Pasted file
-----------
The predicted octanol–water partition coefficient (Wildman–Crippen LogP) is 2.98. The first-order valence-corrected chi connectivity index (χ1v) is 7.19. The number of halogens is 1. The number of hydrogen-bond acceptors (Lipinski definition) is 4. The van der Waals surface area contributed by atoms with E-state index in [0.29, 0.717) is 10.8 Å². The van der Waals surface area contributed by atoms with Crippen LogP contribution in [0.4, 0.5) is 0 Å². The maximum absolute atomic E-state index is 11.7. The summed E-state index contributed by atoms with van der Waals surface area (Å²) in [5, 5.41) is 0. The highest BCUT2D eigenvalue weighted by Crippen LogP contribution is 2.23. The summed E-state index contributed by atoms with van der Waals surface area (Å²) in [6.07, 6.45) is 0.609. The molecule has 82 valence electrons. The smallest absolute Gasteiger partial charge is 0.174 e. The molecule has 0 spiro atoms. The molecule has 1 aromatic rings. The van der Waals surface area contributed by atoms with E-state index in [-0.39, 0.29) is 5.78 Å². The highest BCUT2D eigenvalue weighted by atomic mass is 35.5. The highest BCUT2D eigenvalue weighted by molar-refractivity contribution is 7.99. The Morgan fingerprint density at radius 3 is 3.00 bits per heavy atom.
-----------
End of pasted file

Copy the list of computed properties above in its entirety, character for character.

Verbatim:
The predicted octanol–water partition coefficient (Wildman–Crippen LogP) is 2.98. The first-order valence-corrected chi connectivity index (χ1v) is 7.19. The number of halogens is 1. The number of hydrogen-bond acceptors (Lipinski definition) is 4. The van der Waals surface area contributed by atoms with E-state index in [0.29, 0.717) is 10.8 Å². The van der Waals surface area contributed by atoms with Crippen LogP contribution in [0.4, 0.5) is 0 Å². The maximum absolute atomic E-state index is 11.7. The summed E-state index contributed by atoms with van der Waals surface area (Å²) in [5, 5.41) is 0. The highest BCUT2D eigenvalue weighted by Crippen LogP contribution is 2.23. The summed E-state index contributed by atoms with van der Waals surface area (Å²) in [6.07, 6.45) is 0.609. The molecule has 82 valence electrons. The smallest absolute Gasteiger partial charge is 0.174 e. The molecule has 0 spiro atoms. The molecule has 1 aromatic rings. The van der Waals surface area contributed by atoms with E-state index in [-0.39, 0.29) is 5.78 Å². The highest BCUT2D eigenvalue weighted by atomic mass is 35.5. The highest BCUT2D eigenvalue weighted by molar-refractivity contribution is 7.99. The Morgan fingerprint density at radius 3 is 3.00 bits per heavy atom.